Patient-reported experience measures (quantifying satisfaction, trust, perceived clinician empathy, and communication effectiveness) may not be developed with the same rigor as patient-reported outcome measures (quantifying comfort and capability). We systematically reviewed the use of measures used to evaluate satisfaction with hand surgery by comparing recent (2017–2019) and remote (2000–2002) publications to assess the use of satisfaction measures and areas for potential improvement.
An initial search yielded 6,159 studies, 278 of which met the eligibility criteria. We compared the 2 time periods and recorded the method of satisfaction assessment (dichotomous, categorical, and ordinal) and the results. Because they are measures of research usage potentially representative of rigor in instrument development, we evaluated aspects of score distribution, including discernment (the threshold set at >80% of top scores) and skewness, as well as the differentiation between the satisfaction with outcome and experience.
Dichotomous ratings of satisfaction were the most common (171 [62%] of 278 studies), followed by categorical (83 [30%] of 278 studies) and ordinal ( 66 [24%] of 278 studies). All 3 score types had limited discernment (86% dichotomous, 77% categorical, and 64% ordinal ratings) and non-Gaussian distributions (negative skew near 1 or greater), with no differences between the remote and recent time periods. Ninety-seven percent of studies made no distinction between satisfaction with outcome and experience.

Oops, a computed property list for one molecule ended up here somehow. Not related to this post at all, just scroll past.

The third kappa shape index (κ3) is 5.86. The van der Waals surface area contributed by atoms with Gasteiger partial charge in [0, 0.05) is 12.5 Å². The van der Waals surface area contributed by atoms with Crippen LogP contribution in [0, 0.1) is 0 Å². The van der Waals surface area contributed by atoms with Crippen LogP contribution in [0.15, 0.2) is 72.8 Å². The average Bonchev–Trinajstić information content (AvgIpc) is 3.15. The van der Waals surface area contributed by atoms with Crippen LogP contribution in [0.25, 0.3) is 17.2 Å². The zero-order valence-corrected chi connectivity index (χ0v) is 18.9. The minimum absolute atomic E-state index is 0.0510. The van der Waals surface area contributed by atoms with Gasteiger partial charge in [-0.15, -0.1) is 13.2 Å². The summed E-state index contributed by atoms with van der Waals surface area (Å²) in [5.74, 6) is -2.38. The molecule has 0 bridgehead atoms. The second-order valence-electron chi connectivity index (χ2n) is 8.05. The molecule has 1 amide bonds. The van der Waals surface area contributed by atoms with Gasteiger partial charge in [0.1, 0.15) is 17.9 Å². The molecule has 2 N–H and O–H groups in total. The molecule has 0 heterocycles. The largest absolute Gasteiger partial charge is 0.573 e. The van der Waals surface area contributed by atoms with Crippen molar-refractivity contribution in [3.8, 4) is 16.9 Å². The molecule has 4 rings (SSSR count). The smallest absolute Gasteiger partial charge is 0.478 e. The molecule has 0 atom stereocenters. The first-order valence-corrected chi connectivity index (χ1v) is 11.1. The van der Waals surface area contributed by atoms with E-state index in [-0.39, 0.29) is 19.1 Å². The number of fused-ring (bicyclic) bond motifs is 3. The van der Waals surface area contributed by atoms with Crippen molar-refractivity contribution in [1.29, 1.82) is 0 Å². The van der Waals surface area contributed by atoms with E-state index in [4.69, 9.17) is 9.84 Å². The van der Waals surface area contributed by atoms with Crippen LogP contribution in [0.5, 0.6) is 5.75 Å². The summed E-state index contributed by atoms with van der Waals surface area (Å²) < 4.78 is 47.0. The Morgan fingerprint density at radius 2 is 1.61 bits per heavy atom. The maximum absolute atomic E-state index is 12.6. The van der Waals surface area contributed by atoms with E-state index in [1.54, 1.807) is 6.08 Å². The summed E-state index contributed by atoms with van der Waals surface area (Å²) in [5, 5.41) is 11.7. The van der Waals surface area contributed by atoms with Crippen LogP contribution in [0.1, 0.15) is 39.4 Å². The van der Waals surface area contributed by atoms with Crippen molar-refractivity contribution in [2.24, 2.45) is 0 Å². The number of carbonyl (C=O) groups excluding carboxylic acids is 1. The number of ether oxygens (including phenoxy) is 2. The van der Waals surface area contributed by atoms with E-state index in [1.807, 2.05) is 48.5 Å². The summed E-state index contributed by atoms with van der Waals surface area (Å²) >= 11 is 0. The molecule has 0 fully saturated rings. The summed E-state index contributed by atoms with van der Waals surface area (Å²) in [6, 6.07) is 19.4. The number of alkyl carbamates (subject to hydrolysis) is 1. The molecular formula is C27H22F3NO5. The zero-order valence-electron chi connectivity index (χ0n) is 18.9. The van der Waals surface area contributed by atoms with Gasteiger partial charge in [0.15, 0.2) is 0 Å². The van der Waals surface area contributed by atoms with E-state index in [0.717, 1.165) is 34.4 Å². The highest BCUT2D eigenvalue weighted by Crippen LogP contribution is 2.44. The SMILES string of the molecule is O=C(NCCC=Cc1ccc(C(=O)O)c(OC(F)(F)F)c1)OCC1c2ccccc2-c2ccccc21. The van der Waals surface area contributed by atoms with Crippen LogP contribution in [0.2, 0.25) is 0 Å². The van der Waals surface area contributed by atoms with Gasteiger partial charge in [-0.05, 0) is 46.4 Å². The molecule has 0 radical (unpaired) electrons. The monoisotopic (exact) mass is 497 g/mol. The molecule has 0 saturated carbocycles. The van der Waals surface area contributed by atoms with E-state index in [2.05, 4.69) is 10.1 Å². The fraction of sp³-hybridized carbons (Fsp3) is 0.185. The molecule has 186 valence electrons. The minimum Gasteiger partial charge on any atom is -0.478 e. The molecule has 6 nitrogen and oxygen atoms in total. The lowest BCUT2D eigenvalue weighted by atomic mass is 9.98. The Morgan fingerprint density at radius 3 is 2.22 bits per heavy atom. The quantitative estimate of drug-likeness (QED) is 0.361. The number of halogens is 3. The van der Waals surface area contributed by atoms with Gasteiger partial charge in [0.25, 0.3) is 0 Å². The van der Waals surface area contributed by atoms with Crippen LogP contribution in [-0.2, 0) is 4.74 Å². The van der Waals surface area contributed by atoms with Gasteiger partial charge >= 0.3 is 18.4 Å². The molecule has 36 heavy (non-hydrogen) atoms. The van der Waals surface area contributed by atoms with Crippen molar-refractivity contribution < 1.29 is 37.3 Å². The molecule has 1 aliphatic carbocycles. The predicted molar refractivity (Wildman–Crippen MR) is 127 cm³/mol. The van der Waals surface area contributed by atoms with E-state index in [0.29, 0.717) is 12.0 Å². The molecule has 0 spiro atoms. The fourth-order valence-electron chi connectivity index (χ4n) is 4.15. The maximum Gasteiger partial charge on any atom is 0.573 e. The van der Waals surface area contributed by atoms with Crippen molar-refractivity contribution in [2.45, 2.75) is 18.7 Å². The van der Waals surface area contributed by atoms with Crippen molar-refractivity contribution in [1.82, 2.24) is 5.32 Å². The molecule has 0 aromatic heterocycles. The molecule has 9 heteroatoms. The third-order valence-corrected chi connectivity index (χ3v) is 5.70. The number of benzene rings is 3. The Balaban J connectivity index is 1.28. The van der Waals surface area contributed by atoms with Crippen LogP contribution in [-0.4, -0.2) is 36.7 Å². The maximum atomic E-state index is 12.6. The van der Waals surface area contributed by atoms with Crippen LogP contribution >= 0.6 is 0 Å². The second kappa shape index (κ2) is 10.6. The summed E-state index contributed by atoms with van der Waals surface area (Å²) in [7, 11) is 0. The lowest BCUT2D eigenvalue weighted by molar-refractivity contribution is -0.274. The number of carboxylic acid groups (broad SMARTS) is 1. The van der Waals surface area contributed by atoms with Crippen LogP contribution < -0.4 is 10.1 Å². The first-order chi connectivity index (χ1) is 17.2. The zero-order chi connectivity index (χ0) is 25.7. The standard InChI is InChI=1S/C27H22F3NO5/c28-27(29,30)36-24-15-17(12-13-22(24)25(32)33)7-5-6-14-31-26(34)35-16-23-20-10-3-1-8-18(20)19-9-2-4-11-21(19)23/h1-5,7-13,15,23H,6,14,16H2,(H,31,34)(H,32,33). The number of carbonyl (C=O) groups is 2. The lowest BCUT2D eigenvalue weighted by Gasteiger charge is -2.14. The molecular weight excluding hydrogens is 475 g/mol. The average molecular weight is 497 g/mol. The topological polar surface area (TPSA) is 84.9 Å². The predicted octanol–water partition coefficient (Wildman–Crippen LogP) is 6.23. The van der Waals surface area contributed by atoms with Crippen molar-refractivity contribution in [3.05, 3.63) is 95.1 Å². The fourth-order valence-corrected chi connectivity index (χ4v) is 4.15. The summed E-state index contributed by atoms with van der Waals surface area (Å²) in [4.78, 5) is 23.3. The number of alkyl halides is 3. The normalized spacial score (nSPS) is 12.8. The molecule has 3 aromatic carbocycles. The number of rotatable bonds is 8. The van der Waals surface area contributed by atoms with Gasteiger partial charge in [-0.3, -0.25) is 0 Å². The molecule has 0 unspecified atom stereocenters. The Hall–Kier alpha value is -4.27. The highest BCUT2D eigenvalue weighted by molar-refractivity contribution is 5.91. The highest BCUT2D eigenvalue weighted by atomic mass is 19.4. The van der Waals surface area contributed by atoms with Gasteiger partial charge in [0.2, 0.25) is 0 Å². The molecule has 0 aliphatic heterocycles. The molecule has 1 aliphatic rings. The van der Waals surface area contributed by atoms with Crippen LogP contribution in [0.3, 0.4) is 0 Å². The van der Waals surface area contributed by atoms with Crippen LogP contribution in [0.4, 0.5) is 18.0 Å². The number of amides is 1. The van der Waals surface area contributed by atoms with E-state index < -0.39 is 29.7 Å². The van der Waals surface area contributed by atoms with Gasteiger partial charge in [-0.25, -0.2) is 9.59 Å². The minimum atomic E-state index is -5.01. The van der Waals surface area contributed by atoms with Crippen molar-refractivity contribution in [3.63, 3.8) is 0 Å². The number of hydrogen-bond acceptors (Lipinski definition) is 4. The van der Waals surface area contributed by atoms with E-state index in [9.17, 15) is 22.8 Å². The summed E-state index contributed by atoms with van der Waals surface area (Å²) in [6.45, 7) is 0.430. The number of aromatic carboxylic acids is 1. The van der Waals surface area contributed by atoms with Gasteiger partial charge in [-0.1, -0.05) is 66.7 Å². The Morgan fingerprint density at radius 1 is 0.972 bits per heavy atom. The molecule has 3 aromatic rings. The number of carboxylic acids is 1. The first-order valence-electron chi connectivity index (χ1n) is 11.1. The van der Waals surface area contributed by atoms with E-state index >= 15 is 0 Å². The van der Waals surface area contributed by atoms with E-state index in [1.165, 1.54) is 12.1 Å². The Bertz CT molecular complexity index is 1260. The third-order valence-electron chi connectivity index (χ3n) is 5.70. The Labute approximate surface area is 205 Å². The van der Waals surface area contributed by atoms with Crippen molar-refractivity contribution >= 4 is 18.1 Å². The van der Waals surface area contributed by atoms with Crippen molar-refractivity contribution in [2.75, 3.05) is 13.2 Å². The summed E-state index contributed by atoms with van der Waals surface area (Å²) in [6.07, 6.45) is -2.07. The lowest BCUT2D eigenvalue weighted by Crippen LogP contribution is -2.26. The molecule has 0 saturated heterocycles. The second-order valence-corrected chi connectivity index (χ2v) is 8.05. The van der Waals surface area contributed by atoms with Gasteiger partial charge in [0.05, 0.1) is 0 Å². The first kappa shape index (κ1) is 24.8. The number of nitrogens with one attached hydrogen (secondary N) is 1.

Measurements of satisfaction with hand surgery have remained unchanged over the last 20 years. They are associated with nonnormal distributions, a notable proportion of top scores, and routine failure to distinguish between experience and outcomes of care.
Patient-reported experience measures developed with the rigor comparable to the development of patient-reported outcome measures have the potential for either of the following: (1) specificity, variation, and responsiveness sufficient to guide experience improvement efforts or (2) verification of notable ceiling effects that may limit their use.
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Published online: November 26, 2022
Accepted: October 13, 2022
Received: February 10, 2022
No benefits in any form have been received or will be received related directly or indirectly to the subject of this article.
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